In a few moment you will take the oath of Canadian citizenship. In it you will promise to be loyal and bear true allegiance to her majesty Queen Elizabeth II, Queen of Canada. Next you will promise that you will faithfully observe the laws of Canada. Finally, you will promise to fulfill your duties as Canadian citizens.

After being sworn in, the 31 New Canadians were given their Certificates of Citizenship and greeted warmly by Mike Wallace, MP, Joyce Savoline, MPP, Gary Carr, Chair of the Region of Halton and Rick Goldring, Mayor of Burlington – and then bid welcome to Canada by a member of the Royal Canadian Mounted Police.

After being sworn in, the 31 New Canadians were given their Certificates of Citizenship and greeted warmly by Mike Wallace, MP, Joyce Savoline, MPP, Gary Carr, Chair of the Region of Halton and Rick Goldring, Mayor of Burlington – and then bid welcome to Canada by a member of the Royal Canadian Mounted Police.

But what are you really saying? I hope you are saying that you want to belong to the Canadian family, that you want to be a member of a society, a citizen of a country which looks forward, toward the future, but does not forget from where they have come; a society which protects with pride and preserves with care their past traditions and accomplishments.

I hope that you want to be a citizen of a country where you are equal with all other citizens, where you have equal treatment under the law to freedom of speech, freedom to worship, freedom from persecution and the right to protection against discrimination. That it will be your responsibility to protect those rights, to cherish ands safeguard them against any who would abuse them, remembering always that the protection of your rights begins with the protection of those of your neighbours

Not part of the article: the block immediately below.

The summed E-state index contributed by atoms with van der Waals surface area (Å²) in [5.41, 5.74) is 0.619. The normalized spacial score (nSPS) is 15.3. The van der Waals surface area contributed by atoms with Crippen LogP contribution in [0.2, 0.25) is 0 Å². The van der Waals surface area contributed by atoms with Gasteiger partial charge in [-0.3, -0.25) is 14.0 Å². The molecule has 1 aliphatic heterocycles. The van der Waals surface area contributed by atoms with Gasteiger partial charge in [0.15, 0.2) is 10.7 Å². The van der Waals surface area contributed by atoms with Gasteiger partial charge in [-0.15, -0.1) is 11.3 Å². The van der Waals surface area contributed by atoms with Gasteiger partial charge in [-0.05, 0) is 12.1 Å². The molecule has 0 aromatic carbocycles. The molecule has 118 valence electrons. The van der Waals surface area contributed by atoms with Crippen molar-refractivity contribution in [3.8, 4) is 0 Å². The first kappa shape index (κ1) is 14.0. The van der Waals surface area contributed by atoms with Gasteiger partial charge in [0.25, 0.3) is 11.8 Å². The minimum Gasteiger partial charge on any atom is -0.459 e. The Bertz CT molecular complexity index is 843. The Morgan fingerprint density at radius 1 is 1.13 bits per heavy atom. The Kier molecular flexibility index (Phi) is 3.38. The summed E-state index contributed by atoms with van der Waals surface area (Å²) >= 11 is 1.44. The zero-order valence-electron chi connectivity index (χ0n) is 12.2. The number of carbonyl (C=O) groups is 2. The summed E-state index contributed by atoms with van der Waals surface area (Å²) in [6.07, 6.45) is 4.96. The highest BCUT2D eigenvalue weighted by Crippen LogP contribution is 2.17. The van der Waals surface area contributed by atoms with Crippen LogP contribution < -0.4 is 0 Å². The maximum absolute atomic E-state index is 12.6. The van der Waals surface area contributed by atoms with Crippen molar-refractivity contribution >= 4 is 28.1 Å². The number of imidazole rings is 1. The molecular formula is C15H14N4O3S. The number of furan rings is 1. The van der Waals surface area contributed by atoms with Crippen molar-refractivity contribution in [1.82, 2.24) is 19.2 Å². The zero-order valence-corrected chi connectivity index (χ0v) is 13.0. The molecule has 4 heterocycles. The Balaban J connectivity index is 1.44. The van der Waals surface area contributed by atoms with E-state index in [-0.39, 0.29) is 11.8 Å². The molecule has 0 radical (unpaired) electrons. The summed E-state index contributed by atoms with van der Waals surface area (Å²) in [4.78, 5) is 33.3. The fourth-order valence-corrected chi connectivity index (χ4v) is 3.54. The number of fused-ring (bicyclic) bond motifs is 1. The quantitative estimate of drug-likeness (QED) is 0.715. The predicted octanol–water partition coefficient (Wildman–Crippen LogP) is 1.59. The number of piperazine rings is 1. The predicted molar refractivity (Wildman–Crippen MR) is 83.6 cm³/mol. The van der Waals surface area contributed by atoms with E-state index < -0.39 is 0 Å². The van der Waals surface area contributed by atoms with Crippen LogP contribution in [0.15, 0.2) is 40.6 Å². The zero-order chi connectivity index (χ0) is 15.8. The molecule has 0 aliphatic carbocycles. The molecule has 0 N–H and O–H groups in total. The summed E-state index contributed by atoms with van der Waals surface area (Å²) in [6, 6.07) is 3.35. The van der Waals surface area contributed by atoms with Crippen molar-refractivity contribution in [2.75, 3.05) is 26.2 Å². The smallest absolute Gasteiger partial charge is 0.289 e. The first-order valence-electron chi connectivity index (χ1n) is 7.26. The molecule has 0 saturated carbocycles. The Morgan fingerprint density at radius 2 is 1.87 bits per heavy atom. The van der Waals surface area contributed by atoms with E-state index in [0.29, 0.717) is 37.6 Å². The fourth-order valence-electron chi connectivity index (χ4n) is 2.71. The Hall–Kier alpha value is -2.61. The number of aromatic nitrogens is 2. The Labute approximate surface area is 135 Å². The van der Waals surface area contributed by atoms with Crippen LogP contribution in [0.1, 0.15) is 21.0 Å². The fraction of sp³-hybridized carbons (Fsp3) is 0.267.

That your responsibility is to contribute to understanding and harmony between yourselves and your fellow citizens whether it be in your public and professional life or in the simple courtesies and considerations of everyday life.

Such responsibilities and such rights are ours to exercise every day of our lives and the degree to which we do so plays a major role in the continuing development of a Canada founded upon fairness and dignity for all her members. If ever there was a time in this nation’s history when responsibilities play an important role, the time is now. As a country, we are facing great challenges. Challenges that will surely affect our lives now and in the future.

The essence of our citizenship is found in its values; its moral commitments; its deep loyalties.

This might be a good time for all Canadians to look again at the values and principles which have been associated with Canada, for ti is these vital principles that have earned Canada the reputation as clearly one of the best countries in the world in which to live.

Now, as you prepare to assume your new rights and privileges freely and proudly, I hope that you will make a conscious decision to add your talents, your strengths, your dreams and your hopes to the great treasure trove which is your Canadian heritage so that together we can build an even better Canada.

I trust you will reflect on this as you take the oath of Canadian citizenship.

Canada Day 2011 was as good as the weather gets in Ontario during the summer.  A light breeze with ice cream and hot dogs available for the hungry and various service available to others.  A free health test was obviously of interest to one young man.

Canada Day 2011 was as good as the weather gets in Ontario during the summer. A light breeze with ice cream and hot dogs available for the hungry and various service available to others. A free health test was obviously of interest to one young man.

At that point in the ceremonies the thirty one new Canadians were sworn in and made Canadian citizens. Appleyard invited everyone in attendance to use the occasion to renew their oath and the audience was joined by former Ontario Lt. Governor Lincoln Alexander who raised his hand and renewed is oath of allegiance to a country he has served so well.

 

Spencer Smith Park was filled with the usual merchants selling ice cream and hot dogs and offering various services.

That day was rounded out with a performance of The Spoons and a spectacular fireworks display.